Future Super must be the envy of many other start-up superannuation funds. The fossil fuel-free fund appears to have gone from strength to strength.
In just three years, Future Super has managed to double its funds under management to almost half a billion.
I always had a corporate day job but would be more motivated by volunteering and pro bono work, by what my skills could actually do for the community.
Kirstin Hunter's role with the fund has expanded in that time too. She started as chief operations officer before being promoted to managing director. Now she's been given the title of co-founder, recognising her work in growing the fund.
And it all comes down to the fact that Hunter is a true believer in Future Super's mission - that capital can make a difference for the better in society. And she's truly passionate about solving the climate change crisis through investment.
"My background is as a lawyer and a management consultant. I always had a corporate day job but would be more motivated by volunteering and pro bono work, by what my skills could actually do for the community," Hunter says.
"Around the time I had my baby it all started falling apart though. I didn't have the time to volunteer and without having that positive work my energy started declining for the corporate work."
Hunter, who had always been politically active and socially aware, found herself thinking about climate change more and more once she had a newborn to care for.
"I started realising that these things were going to happen in her lifetime," Hunter says.
"She was going to be 26 in 2040 when the Intergovernmental Panel on Climate Change has forecasted horrific changes in the world."
Hunter started to feel frustrated about the way she was spending her working hours. She went looking specifically for a "corporate day job" that could make a difference and she describes finding Future Super as the perfect match.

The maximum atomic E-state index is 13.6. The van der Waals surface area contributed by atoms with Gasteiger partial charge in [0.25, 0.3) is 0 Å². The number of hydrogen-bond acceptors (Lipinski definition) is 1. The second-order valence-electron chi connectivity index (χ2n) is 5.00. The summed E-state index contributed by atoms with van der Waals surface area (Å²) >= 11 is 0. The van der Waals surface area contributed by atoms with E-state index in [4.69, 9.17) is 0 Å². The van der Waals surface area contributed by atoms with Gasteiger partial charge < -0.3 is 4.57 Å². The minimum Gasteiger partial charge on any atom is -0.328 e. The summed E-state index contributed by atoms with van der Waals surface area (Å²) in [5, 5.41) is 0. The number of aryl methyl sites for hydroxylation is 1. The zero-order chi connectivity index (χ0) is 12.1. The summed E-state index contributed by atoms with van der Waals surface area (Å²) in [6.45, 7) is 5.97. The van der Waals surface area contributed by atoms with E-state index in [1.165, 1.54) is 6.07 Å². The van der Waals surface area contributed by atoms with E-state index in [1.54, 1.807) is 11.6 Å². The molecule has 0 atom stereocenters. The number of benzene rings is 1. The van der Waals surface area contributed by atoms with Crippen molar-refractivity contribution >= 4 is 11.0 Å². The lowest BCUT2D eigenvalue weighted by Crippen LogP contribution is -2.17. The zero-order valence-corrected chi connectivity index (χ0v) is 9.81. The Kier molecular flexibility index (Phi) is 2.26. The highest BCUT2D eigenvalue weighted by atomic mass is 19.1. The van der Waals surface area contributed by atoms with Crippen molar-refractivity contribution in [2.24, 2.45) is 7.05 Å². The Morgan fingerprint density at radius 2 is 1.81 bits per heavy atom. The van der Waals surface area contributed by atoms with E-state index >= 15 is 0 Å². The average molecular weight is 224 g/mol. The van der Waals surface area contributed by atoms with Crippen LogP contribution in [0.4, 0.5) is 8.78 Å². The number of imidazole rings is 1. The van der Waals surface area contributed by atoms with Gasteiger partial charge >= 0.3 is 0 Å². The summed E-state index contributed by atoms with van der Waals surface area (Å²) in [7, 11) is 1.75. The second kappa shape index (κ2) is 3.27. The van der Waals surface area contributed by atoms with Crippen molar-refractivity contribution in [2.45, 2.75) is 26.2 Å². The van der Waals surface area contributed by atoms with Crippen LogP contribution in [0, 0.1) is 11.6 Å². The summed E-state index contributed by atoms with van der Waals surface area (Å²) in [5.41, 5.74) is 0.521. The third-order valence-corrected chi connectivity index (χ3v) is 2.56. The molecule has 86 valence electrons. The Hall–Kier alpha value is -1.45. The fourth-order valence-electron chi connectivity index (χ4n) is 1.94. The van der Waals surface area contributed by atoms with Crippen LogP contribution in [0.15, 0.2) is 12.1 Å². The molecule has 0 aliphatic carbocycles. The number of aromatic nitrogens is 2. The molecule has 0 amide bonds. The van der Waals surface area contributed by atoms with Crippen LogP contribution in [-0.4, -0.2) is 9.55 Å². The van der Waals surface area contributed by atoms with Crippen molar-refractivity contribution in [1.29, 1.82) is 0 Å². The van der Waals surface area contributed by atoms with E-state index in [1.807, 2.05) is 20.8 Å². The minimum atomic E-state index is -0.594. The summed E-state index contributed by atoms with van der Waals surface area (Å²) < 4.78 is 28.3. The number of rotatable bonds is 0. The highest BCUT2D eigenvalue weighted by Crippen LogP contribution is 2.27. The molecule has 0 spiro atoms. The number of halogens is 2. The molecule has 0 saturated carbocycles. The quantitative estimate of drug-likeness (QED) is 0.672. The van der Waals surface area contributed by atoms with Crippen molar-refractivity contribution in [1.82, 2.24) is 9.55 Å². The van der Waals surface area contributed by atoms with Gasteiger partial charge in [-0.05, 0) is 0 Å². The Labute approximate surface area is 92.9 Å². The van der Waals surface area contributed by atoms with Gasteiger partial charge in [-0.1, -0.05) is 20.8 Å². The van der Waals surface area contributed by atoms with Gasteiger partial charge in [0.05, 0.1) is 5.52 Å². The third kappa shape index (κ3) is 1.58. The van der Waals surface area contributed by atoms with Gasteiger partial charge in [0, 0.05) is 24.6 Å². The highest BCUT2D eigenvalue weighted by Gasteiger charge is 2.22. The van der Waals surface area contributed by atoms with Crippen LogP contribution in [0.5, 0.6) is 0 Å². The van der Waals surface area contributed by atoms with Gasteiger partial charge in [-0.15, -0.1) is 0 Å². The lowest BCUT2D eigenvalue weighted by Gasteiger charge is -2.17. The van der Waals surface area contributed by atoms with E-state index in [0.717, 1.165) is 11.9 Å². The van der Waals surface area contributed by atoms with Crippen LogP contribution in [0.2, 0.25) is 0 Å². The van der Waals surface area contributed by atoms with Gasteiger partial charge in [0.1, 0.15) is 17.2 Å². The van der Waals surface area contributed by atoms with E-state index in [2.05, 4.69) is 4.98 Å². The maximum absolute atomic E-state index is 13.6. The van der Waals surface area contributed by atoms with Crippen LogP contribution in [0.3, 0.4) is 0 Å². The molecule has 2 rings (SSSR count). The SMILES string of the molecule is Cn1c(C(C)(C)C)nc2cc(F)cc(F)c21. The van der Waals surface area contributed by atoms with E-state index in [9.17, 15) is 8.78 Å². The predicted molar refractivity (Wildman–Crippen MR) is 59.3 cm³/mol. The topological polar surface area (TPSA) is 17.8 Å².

Incidentally, this year has seen Hunter's role as a parent collide with her career again, when COVID-19 forced her to work from home and keep her daughter home from school.
Hunter says 2020 has thrown her the hardest challenge of her professional life to date. Something that's been a bit lost to some, she notes, is that not everyone has a home that's conducive to work - especially when there are small children involved.
"It's impossible. You feel like you're failing as an employee and as a parent," she says.
"I think it was one of the hardest periods of my professional career. The markets were tumbling. The government brought out early release of super. I'm trying to manage a team of 45 thrown into the work-from-home environment. And all of that with a six year old under foot, it was like every part of my professional and personal life was on fire."
Earlier in her career, Hunter had some foreshadowing for how tough things can get for parents (particularly mothers) climbing the corporate ladder.
A manager who mentored Hunter at Bain & Company recognised Hunter's potential and advocated for her, and other women at the company, to have more flexibility around the time she had her child. That manager's advocacy resulted in Hunter being part of one of the first ever client-facing job shares for Bain globally.
The advocacy was necessary though, because many women were leaving the company because "part-time wasn't a thing" in the corporate culture. Hunter's mentor didn't want her to become part of that statistic.